Trade tensions have left their mark on China’s financial markets
Rising trade tensions have left their mark on China’s financial markets. Year-to-date, China’s stock markets are among the worst performing globally, only outperforming hard hit EMs such as Argentina, Turkey and Venezuela. After coming in in July, following a spike in June, the China’s 5-year sovereign CDS premium has risen over the past weeks (but remaining at relatively modest levels). In addition, the Chinese yuan has weakened versus the US dollar in recent months. This lays bare the policy dilemma faced by the authorities. At the one hand, Beijing has committed to a more market-oriented exchange rate regime (and may also tolerate some weakness to compensate for US import tariffs). At the other hand, verbal interventions by PBoC officials and recent measures to make it more costly to short CNY are illustrative of our view that the central bank will not allow too much depreciation versus USD. Beijing has learned clear lessons from the 2015-16 wobbles, when one-sided CNY depreciation fears triggered large capital outflows and pressures on FX reserves.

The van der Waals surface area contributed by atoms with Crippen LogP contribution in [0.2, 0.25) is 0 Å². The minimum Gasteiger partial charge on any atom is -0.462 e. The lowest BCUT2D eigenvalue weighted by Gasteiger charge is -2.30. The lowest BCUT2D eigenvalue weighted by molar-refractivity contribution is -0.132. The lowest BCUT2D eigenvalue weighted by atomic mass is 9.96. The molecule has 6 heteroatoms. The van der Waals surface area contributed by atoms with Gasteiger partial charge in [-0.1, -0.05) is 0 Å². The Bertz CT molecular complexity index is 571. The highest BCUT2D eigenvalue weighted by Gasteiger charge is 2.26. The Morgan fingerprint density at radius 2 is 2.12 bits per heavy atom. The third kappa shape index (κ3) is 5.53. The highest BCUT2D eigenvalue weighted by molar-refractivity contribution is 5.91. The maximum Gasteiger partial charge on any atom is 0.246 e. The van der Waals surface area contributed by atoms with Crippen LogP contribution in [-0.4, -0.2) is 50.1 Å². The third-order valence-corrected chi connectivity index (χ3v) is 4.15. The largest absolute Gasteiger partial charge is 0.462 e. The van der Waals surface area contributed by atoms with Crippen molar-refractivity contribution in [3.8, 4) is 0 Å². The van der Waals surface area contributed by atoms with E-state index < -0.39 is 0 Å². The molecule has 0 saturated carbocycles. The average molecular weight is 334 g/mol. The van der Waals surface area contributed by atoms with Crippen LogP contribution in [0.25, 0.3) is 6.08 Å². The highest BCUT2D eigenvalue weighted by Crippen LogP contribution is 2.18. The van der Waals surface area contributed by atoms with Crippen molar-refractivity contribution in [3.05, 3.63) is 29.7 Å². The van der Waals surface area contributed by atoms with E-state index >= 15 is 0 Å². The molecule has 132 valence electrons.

We expect CNY to stabilise vs USD but revise our end-2018 forecast down to 6.7 (from 6.5)